The building at 79 South Pleasant Street in Amherst was built in 1834-1835 as the First Baptist Church. The Baptist Society in Amherst began in 1827 as a branch of the New Salem Baptist Church, becoming a branch of the Northampton Baptist Church in 1830. It became an independent organization in 1832. The South Pleasant Street church, designed by Warren S. Howland, was used by the First Baptist Church until 1957, when it moved to a new location at 434 North Pleasant Street. The former church was then used as offices and retail space and was acquired by Amherst College in 2009.

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Former First Baptist Church of Northampton (1904)

In 1822, Benjamin Willard, an itinerant Baptist missionary, began preaching in Northampton. He soon organized a Baptist church, which was formally recognized by the Baptist Association Church Council in 1826. A church building was constructed by builder Isaac Damon on West Street in 1828-1829. A fire on December 29, 1863 damaged the building, and services were held in Northampton Town Hall for a year and a half while repairs were made. A new church, at the corner of Main and West Streets, was completed in May 1904 and dedicated May 22, 1904. In 1988, the First Baptist Church of Northampton joined the First Congregational Church to form the First Churches of Northampton, with worship continuing at the Congregational meeting house. In 1993, the former Baptist Church building was sold to Eric Suher of Holyoke. Restoration of the long vacant building has proceeded slowly, but Suher is continuing with plans to convert it into a conference and banqueting facility.

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Center Meetinghouse, Old Sturbridge Village (1832)

The Baptist Church in Sturbridge was organized about 1750 and early on met in a school house, enlarged and converted into a house of worship. A new meetinghouse was erected in 1784. These first two structures were located on Fiske Hill. As described in An Historical Sketch of Sturbridge, Mass. (1838), by Joseph S. Clark, by 1832:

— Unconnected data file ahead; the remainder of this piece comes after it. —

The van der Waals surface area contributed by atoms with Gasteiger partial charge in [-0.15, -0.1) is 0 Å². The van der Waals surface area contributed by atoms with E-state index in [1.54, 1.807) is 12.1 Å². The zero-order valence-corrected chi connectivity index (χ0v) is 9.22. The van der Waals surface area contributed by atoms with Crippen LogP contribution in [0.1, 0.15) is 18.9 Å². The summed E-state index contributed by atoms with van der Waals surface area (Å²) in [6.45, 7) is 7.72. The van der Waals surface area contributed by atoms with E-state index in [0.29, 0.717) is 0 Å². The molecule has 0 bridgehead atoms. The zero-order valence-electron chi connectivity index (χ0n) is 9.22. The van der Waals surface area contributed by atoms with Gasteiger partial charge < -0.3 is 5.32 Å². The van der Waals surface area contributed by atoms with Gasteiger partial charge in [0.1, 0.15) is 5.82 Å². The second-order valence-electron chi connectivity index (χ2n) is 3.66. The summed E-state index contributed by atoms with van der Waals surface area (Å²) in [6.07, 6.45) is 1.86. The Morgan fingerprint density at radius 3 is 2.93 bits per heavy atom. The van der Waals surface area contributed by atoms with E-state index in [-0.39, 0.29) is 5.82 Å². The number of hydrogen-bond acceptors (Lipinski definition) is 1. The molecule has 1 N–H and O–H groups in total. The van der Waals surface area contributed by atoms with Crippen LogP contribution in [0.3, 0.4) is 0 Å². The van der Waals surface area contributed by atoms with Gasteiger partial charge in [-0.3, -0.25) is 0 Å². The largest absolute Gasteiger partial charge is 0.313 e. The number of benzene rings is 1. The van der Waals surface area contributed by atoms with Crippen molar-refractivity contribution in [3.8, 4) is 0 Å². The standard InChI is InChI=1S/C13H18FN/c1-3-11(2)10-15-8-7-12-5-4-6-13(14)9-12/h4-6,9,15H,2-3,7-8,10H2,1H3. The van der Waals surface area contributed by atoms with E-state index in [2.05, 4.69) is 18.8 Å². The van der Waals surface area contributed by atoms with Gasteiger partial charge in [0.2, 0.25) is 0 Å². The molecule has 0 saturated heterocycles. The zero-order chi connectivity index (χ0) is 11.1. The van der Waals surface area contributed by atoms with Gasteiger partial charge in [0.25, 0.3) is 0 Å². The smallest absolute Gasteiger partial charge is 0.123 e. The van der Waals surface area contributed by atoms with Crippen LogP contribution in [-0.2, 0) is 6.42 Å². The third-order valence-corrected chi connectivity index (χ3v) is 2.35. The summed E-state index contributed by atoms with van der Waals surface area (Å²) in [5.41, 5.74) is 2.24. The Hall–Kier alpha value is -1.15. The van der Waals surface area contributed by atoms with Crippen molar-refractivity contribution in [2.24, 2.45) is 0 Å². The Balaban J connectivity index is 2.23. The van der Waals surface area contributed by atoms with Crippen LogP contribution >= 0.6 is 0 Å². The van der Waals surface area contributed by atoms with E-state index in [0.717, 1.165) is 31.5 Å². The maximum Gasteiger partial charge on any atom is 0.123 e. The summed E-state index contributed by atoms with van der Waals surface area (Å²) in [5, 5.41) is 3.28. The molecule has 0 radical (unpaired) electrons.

Their first Meetinghouse, by this time was going to decay; and as it stood at an inconvenient distance from many of the Society, in 1832 they erected a new and far more commodious one, in the centre village, on a corner of the old Burying-ground. It was dedicated Jan. 8, 1833, […] The Baptist Society have just completed [1838] the removal of their Meetinghouse to Fiskdale village, about 2 miles from its former location. As this arrangement brings the Sanctuary to the doors of many who have hitherto found it inconvenient to attend Church statedly it is presumed that they will hereafter avail themselves of that privilege.

As mentioned in the 1844 book, History of the Baptist Churches Composing the Sturbridge Association,

During the present year, (1842,) the house, having been struck with lightning, and injured to a considerable extent, has undergone a thorough repair, at an expense of about $300.

In 1947, when the Sturbridge Baptist Society was joining with another denomination, it agreed to give the meetinghouse to Old Sturbridge Village in exchange for an organ in their new church. The 1832 structure was then moved to the Village, where it is referred to as the Center Meetinghouse.